Stephanie Tillman, was owner and sole hairstylist at Essence of Stephanie.  Stephanie was one of several Black salon owners in Cedar Rapids.  She was located off First Avenue in the 100 block of 15th Street NE.  Most of Tillman's customers were professionals and transplants to Cedar Rapids.  Most of Tillman's clientele were Black women, but she would cut a lot of white males who liked the way she did clipper cuts.  Stephanie became a professional cosmetologist at Capri Cosmetology College in Cedar Rapids; she also holds a degree in journalism from Howard University in Washington DC.  This was at her father's insistence.  Stephanie wanted to open a multicultural salon as the cosmetology schools don't train for minority hair properly; she notes that the key is chemistry:  how specific types of hair react to various treatments.  "Most upscale salons in Cedar Rapids are petrified to work with a black clientele."  "Part of the challenge is working with what a person has."

Camilla's Styling Studio

Camilla Milan worked as a stylist at Paulette's House of Beauty for 15 years and also had her own studio:  Camilla's Styling Studio at 1044 Mt. Vernon Road S E.   This picture shows three-year old Jarvis Milam getting his hair cut by his grandmother , Camillia, while his mother Virginia Milam holds him still.       Dec 1996

Freda's  Beauty Rama
and Bob's Barbershop
827-9th Street S. E.                                  Bob's Pic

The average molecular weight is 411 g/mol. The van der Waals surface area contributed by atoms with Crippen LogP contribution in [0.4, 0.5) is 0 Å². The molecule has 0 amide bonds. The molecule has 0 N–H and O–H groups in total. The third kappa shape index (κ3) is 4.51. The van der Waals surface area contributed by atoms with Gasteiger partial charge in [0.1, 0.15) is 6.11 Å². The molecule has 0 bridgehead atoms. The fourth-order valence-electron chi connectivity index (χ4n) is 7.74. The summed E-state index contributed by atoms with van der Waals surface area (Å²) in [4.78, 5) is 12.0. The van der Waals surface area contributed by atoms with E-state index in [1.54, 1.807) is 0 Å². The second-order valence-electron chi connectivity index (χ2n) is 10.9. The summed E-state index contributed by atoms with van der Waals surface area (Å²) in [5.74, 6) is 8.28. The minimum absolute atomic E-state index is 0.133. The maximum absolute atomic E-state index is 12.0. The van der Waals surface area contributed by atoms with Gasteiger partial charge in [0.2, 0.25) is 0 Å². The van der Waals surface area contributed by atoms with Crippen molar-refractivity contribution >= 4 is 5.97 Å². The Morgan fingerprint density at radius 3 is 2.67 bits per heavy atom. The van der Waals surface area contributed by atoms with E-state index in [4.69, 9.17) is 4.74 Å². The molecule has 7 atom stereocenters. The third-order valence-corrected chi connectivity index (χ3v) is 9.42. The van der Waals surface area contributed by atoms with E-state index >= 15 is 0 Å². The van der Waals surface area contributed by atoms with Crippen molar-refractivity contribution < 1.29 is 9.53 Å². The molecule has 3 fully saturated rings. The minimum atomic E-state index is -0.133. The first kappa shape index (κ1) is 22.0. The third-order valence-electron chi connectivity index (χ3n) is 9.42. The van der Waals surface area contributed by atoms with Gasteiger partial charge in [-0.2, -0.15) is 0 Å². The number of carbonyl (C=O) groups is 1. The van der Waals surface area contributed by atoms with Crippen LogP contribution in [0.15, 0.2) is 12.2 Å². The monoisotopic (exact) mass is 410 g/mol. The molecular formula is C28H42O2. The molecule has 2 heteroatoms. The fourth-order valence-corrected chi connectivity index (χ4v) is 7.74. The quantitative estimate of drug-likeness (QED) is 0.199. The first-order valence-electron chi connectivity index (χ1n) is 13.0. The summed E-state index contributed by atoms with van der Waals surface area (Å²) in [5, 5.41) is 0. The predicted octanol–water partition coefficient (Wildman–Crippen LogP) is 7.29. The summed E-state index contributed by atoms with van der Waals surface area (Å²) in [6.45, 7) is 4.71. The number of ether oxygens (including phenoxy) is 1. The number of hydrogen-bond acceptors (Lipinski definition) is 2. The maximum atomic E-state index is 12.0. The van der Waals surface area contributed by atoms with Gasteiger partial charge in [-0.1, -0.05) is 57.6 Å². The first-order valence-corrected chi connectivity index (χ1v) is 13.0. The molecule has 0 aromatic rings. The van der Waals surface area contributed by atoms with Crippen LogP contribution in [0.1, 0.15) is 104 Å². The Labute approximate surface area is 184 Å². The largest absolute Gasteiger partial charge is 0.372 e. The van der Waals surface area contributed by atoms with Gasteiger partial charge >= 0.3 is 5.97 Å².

Expert Hair Cutting
and Hair Styling            
Freda Carole Blakey - born December 16, 1933 in Cedar Rapids Iowa. Freda initially wanted to be a nurse, but as one of the younger children, her parents could not afford to send her to nursing school so she decided to study to be a beautician. She wanted to go to Paris Academy in downtown Cedar Rapids, but they would not accept blacks, so she worked at Armstrong's Department store to save money in order to register at Crescent Beauty School in Des Moines Iowa. (Capri later took over Paris Academy) It cost $150.00 for the entire course and she needed 1800 hours in order to graduate. Freda paid $4.00 a month to stay at the school dormitory. While in school at Crescent, Freda would do Little Richard's hair when he came to Des Moines for concerts. She graduated in 1955 and took her first job with Thelma Price in her shop which was located in the 800 block of 8th Avenue SE in Cedar Rapids Iowa. Freda met Robert "Bob" Long who was a barber and worked with Walt Murray in Murray's. Freda and Bob married and they raised three children: Edwin Montgomery; Carole Long; and Theresa Long. Freda and Bob worked side by side for approximately 10 years and she worked for approximately 18 years on 8th Avenue SE. She eventually moved to her current location on 12th Avenue SE - Freda's Beauty Rama and Gift Shop. At the time Freda started working upon returning to Cedar Rapids in 1964, there were three licensed Black beauticians: Thelma Price, Lucille Farrington and herself.

at  LaShae Ultimate Touch